Our first red features entirely Sangiovese grapes grown organically under the Tuscan sun in the north of Italy. Looking at a glass of this wine is like peering into a deep, dark cave but with an aromatic welcome mat out front. And an enticing welcome it is, with the scent of a leather satchel loaded with ripe fruit. This is a cave of goodness called Giusti & Zanza Vigna Vecchia 2015.

With your first sip, you’re greeted with tastes of wood smoked hickory, roasted plums and licorice. Yes this bottle is a little over our $20 threshold, but I think the ‘O’ factor perhaps justifies it. 

As much as I’d like to remain in this wonderful Tuscan cave a little longer, we must turn our attention to a bottle from Chile. 

Novas Gran Reserva Sauvignon Blanc Organic
San Antonio Valley, Chile
750 mL  bottle LCBO#:  553800

Last month we enjoyed the Pinot Noir brother of this crisp white. Novas Gran Reserva Sauvignon Blanc comes from the Emiliana Organic Vineyards in San Antonio Valley, Chile. 

Emiliana is one of the foremost producers of certified organic and biodynamic wines in the world. Chickens are used here for pest control. Alpacas and horses live alongside the vines to encourage biodiversity. 

One of Emiliana’s alpaca workers  

There are also nurseries and biological corridors of native plants and trees, and cover crops of grasses and flowers between the vine rows.

This wine is a pale, pale yellow. It’s certainly dry and fresh with mild flavours of citrus. I could swear there’s some peach in there too. Or maybe that’s just a waft of alpaca.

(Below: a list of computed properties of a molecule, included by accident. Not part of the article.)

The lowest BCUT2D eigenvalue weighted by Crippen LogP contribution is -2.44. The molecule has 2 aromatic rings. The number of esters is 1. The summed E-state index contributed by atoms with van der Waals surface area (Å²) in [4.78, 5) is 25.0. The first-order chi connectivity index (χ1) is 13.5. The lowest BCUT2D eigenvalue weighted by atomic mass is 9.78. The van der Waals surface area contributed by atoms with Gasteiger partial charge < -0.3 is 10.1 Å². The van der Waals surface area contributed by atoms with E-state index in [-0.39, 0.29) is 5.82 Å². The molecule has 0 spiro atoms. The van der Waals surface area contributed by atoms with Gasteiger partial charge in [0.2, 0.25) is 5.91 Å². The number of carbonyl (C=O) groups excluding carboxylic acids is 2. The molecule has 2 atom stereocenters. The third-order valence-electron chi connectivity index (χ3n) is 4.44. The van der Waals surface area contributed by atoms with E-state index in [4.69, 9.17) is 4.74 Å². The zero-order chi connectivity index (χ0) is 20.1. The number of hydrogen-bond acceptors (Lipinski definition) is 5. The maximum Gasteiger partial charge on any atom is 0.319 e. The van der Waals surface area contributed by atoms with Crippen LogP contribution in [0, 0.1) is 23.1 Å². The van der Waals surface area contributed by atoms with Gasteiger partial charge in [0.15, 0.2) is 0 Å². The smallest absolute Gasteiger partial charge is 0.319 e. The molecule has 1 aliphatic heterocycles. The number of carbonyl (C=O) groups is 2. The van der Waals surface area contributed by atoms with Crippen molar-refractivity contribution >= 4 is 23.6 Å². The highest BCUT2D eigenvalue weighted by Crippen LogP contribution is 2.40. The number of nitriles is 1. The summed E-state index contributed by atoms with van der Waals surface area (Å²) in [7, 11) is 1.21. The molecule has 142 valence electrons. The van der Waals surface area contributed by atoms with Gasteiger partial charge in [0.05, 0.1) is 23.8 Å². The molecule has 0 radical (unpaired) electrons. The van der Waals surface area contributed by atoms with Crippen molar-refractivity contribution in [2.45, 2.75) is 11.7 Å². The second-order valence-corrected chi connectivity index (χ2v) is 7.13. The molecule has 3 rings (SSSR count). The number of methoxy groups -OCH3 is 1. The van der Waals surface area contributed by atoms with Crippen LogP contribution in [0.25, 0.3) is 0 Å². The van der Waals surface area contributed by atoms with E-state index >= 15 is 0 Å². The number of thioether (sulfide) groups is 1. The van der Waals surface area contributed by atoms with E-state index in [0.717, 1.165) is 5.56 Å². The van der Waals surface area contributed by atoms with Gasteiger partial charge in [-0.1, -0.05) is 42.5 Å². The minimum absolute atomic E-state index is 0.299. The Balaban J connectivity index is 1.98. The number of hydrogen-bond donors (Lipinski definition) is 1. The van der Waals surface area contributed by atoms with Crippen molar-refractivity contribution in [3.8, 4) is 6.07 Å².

Moving on now to a popular bottle from Argentina. 

Domaine Jean Bousquet Malbec Organic
Mendoza, Argentina
750 mL bottle LCBO#: 160952

I’m a big fan of Malbec for it’s raw and full-bodied characteristics. But this one seems a little less bold than I expected. For me, it’s a little introverted. That said, sometimes introverts have the most to say.

Domaine Jean Bousquet Malbec is a deep ruby colour and rich looking in the glass. And it is tasty and spicy, with flavours of red berries; raspberries in particular. 

So, if you want a tasty small ‘m’ Malbec, this would be a good choice.

Well, that brings us to the end of our organic adventure. The good news is there are many other organic producers and wines out there for us to explore. And we will boldly go there in future issues.

As Jim Henson via Kermit the Frog so poignantly sang, ‘It’s not easy being green, so here’s to the wineries and the winemakers of the world who choose perhaps the more difficult path; to create their wine in ways that are good for us and respectful of the earth in which they grow their grapes.

See you back in the cellar in October for a special Halloween themed get together featuring scary wines. 

Until then, keep your glass of wine close and your friends even closer. 


If you’re enjoying my wine meanderings, I’m really glad. And please let me know your thoughts or tell me about any great wine you’ve discovered. Of course, if you know someone who might like to join us in the cellar each month, send me their email or they can contact me at: